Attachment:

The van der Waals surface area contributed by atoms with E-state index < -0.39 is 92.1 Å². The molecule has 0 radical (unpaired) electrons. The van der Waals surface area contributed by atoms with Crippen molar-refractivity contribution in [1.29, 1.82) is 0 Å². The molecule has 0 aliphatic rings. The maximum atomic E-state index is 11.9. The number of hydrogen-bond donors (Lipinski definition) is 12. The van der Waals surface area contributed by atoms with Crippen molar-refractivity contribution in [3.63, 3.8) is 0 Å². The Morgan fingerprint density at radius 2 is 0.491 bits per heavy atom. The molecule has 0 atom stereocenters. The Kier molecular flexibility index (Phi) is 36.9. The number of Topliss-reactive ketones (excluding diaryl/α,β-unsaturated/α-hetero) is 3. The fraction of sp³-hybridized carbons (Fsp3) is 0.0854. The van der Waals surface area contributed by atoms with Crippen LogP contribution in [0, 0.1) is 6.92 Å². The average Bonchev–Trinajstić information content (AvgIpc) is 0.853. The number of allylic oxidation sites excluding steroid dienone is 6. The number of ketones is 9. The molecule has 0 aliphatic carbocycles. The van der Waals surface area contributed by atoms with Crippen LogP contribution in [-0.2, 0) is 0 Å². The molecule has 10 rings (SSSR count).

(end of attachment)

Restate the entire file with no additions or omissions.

The van der Waals surface area contributed by atoms with E-state index < -0.39 is 92.1 Å². The molecule has 0 radical (unpaired) electrons. The van der Waals surface area contributed by atoms with Crippen molar-refractivity contribution in [1.29, 1.82) is 0 Å². The molecule has 0 aliphatic rings. The maximum atomic E-state index is 11.9. The number of hydrogen-bond donors (Lipinski definition) is 12. The van der Waals surface area contributed by atoms with Crippen molar-refractivity contribution in [3.63, 3.8) is 0 Å². The Morgan fingerprint density at radius 2 is 0.491 bits per heavy atom. The molecule has 0 atom stereocenters. The Kier molecular flexibility index (Phi) is 36.9. The number of Topliss-reactive ketones (excluding diaryl/α,β-unsaturated/α-hetero) is 3. The fraction of sp³-hybridized carbons (Fsp3) is 0.0854. The van der Waals surface area contributed by atoms with Crippen LogP contribution in [0, 0.1) is 6.92 Å². The average Bonchev–Trinajstić information content (AvgIpc) is 0.853. The number of allylic oxidation sites excluding steroid dienone is 6. The number of ketones is 9. The molecule has 0 aliphatic carbocycles. The van der Waals surface area contributed by atoms with Crippen LogP contribution in [-0.2, 0) is 0 Å². The molecule has 10 rings (SSSR count).